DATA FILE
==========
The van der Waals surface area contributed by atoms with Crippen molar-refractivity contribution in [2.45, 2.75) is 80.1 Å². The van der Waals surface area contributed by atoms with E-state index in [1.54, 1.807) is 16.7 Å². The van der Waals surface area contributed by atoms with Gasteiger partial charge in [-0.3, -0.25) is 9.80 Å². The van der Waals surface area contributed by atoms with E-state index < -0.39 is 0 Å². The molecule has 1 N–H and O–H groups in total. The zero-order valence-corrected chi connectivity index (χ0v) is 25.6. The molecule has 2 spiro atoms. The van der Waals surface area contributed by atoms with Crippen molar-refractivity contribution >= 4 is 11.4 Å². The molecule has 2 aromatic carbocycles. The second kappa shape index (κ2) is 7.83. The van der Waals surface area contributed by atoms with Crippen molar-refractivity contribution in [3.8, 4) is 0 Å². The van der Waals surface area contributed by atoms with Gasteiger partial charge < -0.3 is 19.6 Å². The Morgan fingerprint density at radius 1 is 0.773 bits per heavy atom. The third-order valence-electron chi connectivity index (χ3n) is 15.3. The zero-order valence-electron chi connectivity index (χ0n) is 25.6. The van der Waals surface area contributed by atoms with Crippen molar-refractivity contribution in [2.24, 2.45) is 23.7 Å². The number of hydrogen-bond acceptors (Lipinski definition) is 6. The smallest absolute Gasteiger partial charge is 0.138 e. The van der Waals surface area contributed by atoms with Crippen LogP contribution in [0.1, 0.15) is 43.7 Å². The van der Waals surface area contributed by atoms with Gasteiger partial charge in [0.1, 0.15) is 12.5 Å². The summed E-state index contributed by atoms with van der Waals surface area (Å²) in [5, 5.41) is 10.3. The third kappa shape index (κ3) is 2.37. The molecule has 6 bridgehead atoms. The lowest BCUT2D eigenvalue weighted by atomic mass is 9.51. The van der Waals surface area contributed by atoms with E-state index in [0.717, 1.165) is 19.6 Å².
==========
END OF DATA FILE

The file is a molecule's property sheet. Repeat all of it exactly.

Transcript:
The van der Waals surface area contributed by atoms with Crippen molar-refractivity contribution in [2.45, 2.75) is 80.1 Å². The van der Waals surface area contributed by atoms with E-state index in [1.54, 1.807) is 16.7 Å². The van der Waals surface area contributed by atoms with Gasteiger partial charge in [-0.3, -0.25) is 9.80 Å². The van der Waals surface area contributed by atoms with E-state index < -0.39 is 0 Å². The molecule has 1 N–H and O–H groups in total. The zero-order valence-corrected chi connectivity index (χ0v) is 25.6. The molecule has 2 spiro atoms. The van der Waals surface area contributed by atoms with Crippen molar-refractivity contribution >= 4 is 11.4 Å². The molecule has 2 aromatic carbocycles. The second kappa shape index (κ2) is 7.83. The van der Waals surface area contributed by atoms with Crippen molar-refractivity contribution in [3.8, 4) is 0 Å². The van der Waals surface area contributed by atoms with Gasteiger partial charge < -0.3 is 19.6 Å². The Morgan fingerprint density at radius 1 is 0.773 bits per heavy atom. The third-order valence-electron chi connectivity index (χ3n) is 15.3. The zero-order valence-electron chi connectivity index (χ0n) is 25.6. The van der Waals surface area contributed by atoms with Crippen molar-refractivity contribution in [2.24, 2.45) is 23.7 Å². The number of hydrogen-bond acceptors (Lipinski definition) is 6. The smallest absolute Gasteiger partial charge is 0.138 e. The van der Waals surface area contributed by atoms with Crippen LogP contribution in [0.1, 0.15) is 43.7 Å². The van der Waals surface area contributed by atoms with Gasteiger partial charge in [0.1, 0.15) is 12.5 Å². The summed E-state index contributed by atoms with van der Waals surface area (Å²) in [5, 5.41) is 10.3. The third kappa shape index (κ3) is 2.37. The molecule has 6 bridgehead atoms. The lowest BCUT2D eigenvalue weighted by atomic mass is 9.51. The van der Waals surface area contributed by atoms with E-state index in [0.717, 1.165) is 19.6 Å².